Hobarts leather suede materials for laser cutting

 

Materials that can be etched 

There are a number of materials that don’t do well with being cut with a laser cutter, some are able to be etched or engraved with a laser cutter. 

Glass and ceramic tiles can be etched using your laser cutter, however if you’re etching on bottles or glasses, there may be distortion – and of course, you’ll need to be sure the glass isn’t going to roll around on the cutting bed.  

Anodised aluminium can be etched, as can painted and coated metals – the finish will be vaporised, which can produce some interesting effects. 

Some types of rock can be etched too, such as marble, granite, soapstone, and onyx. When they have been etched, the finish looks textured, with inner levels being revealed by the etching, depending on how deep the etching is. 

 

Which materials can never be cut with laser cutters? 

While laser cutters can produce some fabulous finishes and effects on a lot of different materials, there are some items that definitely shouldn’t be near your laser cutter – for various reasons. Laser cutters aren’t cheap to replace (at least, quality ones aren’t) and if you’re using it for business, you definitely don’t want it out of action. Some of these materials melt, cause your machine to corrode or can ruin the cutting bed. 

It isn’t just damage to your laser cutter that you want to avoid – some of these materials will cause severe health problems for you and your staff. With this in mind, don’t ever cut any of these materials with your laser cutter.

 

PVC, vinyl, and artificial leathers 

These types of materials release chlorine gas when cut. Chlorine gas is incredibly irritating to the lungs, and in high concentrations it can be fatal in less than 30 minutes – which is why it was used as a chemical weapon in World War 1. This gas can cause huge problems for your machine too: optics can be irreparably damaged by chlorine gas, metal parts of the machine can suffer corrosion, and the control system can be impacted too. 

 

Hobarts PVC and vinyl materials for laser cutting

 

Thick polycarbonate 

Although polycarbonates are extensively used because they’re strong (around 250 times stronger than glass and up to 30 times stronger than acrylics) and can be moulded and thermoformed, unfortunately thick polycarbonates aren’t ideal for your laser cutter. They are likely to catch fire, and when they burn they give off long thin trails of soot that can damage your machine pretty badly – and isn’t going to do you or your staff much good either. 

 

ABS 

This material is super strong and most commonly found in toy boxes in the form of Lego. While there’s definite appeal in trying to use your laser cutter to produce a unique Lego design, it isn’t good for you or your laser cutter. Because ABS doesn’t vaporise, it just leaves a mess on the cutting bed of your machine, and is also prone to catching fire – which isn’t ideal either. Most importantly though, when it is cut it releases poisonous hydrogen cyanide – and that’s before we consider if it has any fibres or resins in it that could cause other issues.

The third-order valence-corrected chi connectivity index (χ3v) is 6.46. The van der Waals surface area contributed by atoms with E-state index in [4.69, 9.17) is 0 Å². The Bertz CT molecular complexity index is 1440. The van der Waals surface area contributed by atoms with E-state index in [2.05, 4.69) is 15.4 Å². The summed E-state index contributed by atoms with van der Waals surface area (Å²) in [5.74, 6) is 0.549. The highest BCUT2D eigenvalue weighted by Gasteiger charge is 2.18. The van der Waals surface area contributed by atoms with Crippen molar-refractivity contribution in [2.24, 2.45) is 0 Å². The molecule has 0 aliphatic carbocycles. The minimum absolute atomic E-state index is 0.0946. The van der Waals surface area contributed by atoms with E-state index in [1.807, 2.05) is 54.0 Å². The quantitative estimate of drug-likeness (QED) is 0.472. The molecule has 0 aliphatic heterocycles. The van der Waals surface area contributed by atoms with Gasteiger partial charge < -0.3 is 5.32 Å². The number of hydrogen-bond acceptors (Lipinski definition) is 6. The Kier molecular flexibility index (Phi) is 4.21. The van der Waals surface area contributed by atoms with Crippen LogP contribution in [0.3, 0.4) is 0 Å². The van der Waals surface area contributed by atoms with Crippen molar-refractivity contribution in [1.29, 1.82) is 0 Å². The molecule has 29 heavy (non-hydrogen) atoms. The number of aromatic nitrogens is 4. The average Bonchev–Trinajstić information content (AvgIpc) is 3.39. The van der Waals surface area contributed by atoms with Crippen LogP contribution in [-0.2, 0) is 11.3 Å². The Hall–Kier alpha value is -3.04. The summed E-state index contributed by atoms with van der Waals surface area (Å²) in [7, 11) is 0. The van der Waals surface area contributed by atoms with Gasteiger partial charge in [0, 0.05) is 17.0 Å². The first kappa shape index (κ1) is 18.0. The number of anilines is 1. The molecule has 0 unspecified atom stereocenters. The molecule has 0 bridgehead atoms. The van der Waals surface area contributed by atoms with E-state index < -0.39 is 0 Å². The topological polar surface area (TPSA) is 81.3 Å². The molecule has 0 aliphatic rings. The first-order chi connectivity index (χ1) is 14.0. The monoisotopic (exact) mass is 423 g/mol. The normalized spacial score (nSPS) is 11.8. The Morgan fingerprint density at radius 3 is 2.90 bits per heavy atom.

HDPE (milk bottle plastic) 

High-density polyethylene is really popular because it is lightweight, but is really strong, impact resistant and resists mould – which is why it is used so frequently. Unfortunately, it is really unsuited to cutting with a laser cutter, since it is prone to catching fire and melting.  

 

Polystyrene foam  

Polystyrene foam is often used in packaging, insulation and in car seats. Although it is commonly used, it definitely shouldn’t be anywhere near your laser cutter, since it catches fire and burns very quickly. Not only is there risk of fire spreading, but once the fire is extinguished, it will leave melted deposits on your cutting bed – as well as damage to the optics that might occur as a result of the smoke from the fire.  

 

Polypropylene foam 

Commonly used for applications such as insulation, buoyancy, and packaging, just like polystyrene foam, polypropylene foam will catch fire quickly – and as it burns, it drips, and the drips will continue burning. Once the fire is out, those drips of material set really hard, which means that the cutting bed of the machine can be completely ruined.  

 

Epoxy 

Epoxy is frequently used for coating, laminating and infusing wood and carbon for waterproofing and to increase strength and durability. Be sure not to use it inside your laser cutter, since not only will it create an absolute mess when it burns, it also releases poisonous fumes. Even if you’re using an exhaust system to get rid of fumes, you don’t want the risk of fire – so steer clear of cutting materials with epoxy in your laser cutter. 

 

Fibreglass

Fibreglass is used in all kinds of settings, from making bathtubs, to aircraft, boats, roofing – there’s loads of ways it can be used. It is made up of two materials that simply don’t work well in laser cutters: glass, and epoxy resin. Not only is there the potential for damage to the optics of your laser cutter, but it’ll also release the same poisonous gases that we mentioned above, with the potential to catch fire too. 

 

Coated carbon fibre 

Most often used in car manufacturing and the aviation industry, we mentioned above how thin carbon fibre mat can be cut by laser cutters despite the risk of the material fraying. Coated versions though, should definitely not be in your laser cutter, due to the toxicity of the fumes that are released when it is cut.

 

Hobarts fibreglass and carbon fibre materials for laser cutting

 

Foodstuffs 

While in theory, cutting food in a laser cutter is possible with just the risk of fire to be concerned about, it becomes less appealing when you think of the amount of, and types of materials that you and your team have cut in there. With so many materials that are toxic when consumed, even if you’ve cleaned the machine really well, it is best to avoid it – especially if you want to avoid food residue affecting cuts in the future. If cutting food using lasers is something you’re considering doing within your business, then you really need a dedicated laser cutter.